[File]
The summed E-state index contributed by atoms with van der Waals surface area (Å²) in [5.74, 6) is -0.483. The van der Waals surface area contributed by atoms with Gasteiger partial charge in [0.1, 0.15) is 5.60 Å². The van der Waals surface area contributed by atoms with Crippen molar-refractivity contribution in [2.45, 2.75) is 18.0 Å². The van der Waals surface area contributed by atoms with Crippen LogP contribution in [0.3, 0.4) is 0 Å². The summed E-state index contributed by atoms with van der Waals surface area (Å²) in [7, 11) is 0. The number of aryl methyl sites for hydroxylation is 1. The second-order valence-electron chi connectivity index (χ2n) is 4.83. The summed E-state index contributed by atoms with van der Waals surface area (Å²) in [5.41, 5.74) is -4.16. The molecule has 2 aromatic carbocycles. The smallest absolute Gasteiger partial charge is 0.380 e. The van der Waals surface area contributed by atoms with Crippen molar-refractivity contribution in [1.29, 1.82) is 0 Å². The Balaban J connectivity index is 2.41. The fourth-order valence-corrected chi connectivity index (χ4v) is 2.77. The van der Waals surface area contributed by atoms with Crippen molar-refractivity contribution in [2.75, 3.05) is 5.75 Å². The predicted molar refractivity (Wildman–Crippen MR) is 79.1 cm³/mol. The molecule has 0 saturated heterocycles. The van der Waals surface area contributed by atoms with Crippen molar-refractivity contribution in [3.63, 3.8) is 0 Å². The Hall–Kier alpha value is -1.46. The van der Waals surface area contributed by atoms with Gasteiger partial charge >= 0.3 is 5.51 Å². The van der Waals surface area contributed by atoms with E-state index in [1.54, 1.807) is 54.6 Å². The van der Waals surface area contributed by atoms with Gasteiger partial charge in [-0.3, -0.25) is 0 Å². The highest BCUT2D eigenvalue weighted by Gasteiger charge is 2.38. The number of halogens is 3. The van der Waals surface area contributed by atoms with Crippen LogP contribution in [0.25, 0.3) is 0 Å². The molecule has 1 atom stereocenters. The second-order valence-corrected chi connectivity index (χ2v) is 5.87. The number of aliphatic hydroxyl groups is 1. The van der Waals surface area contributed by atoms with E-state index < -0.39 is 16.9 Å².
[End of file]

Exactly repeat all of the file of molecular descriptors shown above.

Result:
The summed E-state index contributed by atoms with van der Waals surface area (Å²) in [5.74, 6) is -0.483. The van der Waals surface area contributed by atoms with Gasteiger partial charge in [0.1, 0.15) is 5.60 Å². The van der Waals surface area contributed by atoms with Crippen molar-refractivity contribution in [2.45, 2.75) is 18.0 Å². The van der Waals surface area contributed by atoms with Crippen LogP contribution in [0.3, 0.4) is 0 Å². The summed E-state index contributed by atoms with van der Waals surface area (Å²) in [7, 11) is 0. The number of aryl methyl sites for hydroxylation is 1. The second-order valence-electron chi connectivity index (χ2n) is 4.83. The summed E-state index contributed by atoms with van der Waals surface area (Å²) in [5.41, 5.74) is -4.16. The molecule has 2 aromatic carbocycles. The smallest absolute Gasteiger partial charge is 0.380 e. The van der Waals surface area contributed by atoms with Crippen molar-refractivity contribution in [1.29, 1.82) is 0 Å². The Balaban J connectivity index is 2.41. The fourth-order valence-corrected chi connectivity index (χ4v) is 2.77. The van der Waals surface area contributed by atoms with Crippen molar-refractivity contribution in [2.75, 3.05) is 5.75 Å². The predicted molar refractivity (Wildman–Crippen MR) is 79.1 cm³/mol. The molecule has 0 saturated heterocycles. The van der Waals surface area contributed by atoms with Crippen molar-refractivity contribution in [3.63, 3.8) is 0 Å². The Hall–Kier alpha value is -1.46. The van der Waals surface area contributed by atoms with Gasteiger partial charge >= 0.3 is 5.51 Å². The van der Waals surface area contributed by atoms with E-state index in [1.54, 1.807) is 54.6 Å². The van der Waals surface area contributed by atoms with Gasteiger partial charge in [-0.3, -0.25) is 0 Å². The highest BCUT2D eigenvalue weighted by Gasteiger charge is 2.38. The number of halogens is 3. The van der Waals surface area contributed by atoms with Crippen LogP contribution in [0.25, 0.3) is 0 Å². The molecule has 1 atom stereocenters. The second-order valence-corrected chi connectivity index (χ2v) is 5.87. The number of aliphatic hydroxyl groups is 1. The van der Waals surface area contributed by atoms with E-state index < -0.39 is 16.9 Å².